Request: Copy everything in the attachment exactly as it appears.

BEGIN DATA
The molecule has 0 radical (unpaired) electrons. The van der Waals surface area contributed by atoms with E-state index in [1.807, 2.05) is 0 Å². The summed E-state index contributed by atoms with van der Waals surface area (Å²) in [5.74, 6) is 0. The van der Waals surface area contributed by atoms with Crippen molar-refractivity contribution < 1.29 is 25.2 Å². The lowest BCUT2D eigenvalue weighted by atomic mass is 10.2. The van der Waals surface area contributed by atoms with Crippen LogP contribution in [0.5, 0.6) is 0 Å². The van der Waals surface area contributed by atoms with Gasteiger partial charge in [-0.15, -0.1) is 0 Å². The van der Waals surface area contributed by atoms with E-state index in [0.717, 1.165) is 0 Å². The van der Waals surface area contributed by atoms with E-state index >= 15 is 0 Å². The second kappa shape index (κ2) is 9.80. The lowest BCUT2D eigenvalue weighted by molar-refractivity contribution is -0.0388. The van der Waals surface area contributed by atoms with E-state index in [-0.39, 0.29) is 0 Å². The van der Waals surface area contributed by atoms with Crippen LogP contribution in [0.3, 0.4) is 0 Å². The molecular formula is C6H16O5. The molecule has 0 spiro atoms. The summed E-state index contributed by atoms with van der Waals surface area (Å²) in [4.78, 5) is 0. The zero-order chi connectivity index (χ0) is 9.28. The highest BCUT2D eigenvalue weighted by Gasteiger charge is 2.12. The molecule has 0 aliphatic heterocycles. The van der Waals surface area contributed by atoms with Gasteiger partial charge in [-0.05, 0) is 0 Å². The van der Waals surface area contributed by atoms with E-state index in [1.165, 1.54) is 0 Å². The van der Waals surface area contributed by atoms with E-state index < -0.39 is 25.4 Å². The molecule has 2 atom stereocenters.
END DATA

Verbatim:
The molecule has 0 radical (unpaired) electrons. The van der Waals surface area contributed by atoms with E-state index in [1.807, 2.05) is 0 Å². The summed E-state index contributed by atoms with van der Waals surface area (Å²) in [5.74, 6) is 0. The van der Waals surface area contributed by atoms with Crippen molar-refractivity contribution < 1.29 is 25.2 Å². The lowest BCUT2D eigenvalue weighted by atomic mass is 10.2. The van der Waals surface area contributed by atoms with Crippen LogP contribution in [0.5, 0.6) is 0 Å². The van der Waals surface area contributed by atoms with Gasteiger partial charge in [-0.15, -0.1) is 0 Å². The van der Waals surface area contributed by atoms with E-state index in [0.717, 1.165) is 0 Å². The van der Waals surface area contributed by atoms with E-state index >= 15 is 0 Å². The second kappa shape index (κ2) is 9.80. The lowest BCUT2D eigenvalue weighted by molar-refractivity contribution is -0.0388. The van der Waals surface area contributed by atoms with E-state index in [-0.39, 0.29) is 0 Å². The van der Waals surface area contributed by atoms with Crippen LogP contribution in [0.3, 0.4) is 0 Å². The molecular formula is C6H16O5. The molecule has 0 spiro atoms. The summed E-state index contributed by atoms with van der Waals surface area (Å²) in [4.78, 5) is 0. The zero-order chi connectivity index (χ0) is 9.28. The highest BCUT2D eigenvalue weighted by Gasteiger charge is 2.12. The molecule has 0 aliphatic heterocycles. The van der Waals surface area contributed by atoms with Gasteiger partial charge in [-0.05, 0) is 0 Å². The van der Waals surface area contributed by atoms with E-state index in [1.165, 1.54) is 0 Å². The van der Waals surface area contributed by atoms with E-state index < -0.39 is 25.4 Å². The molecule has 2 atom stereocenters.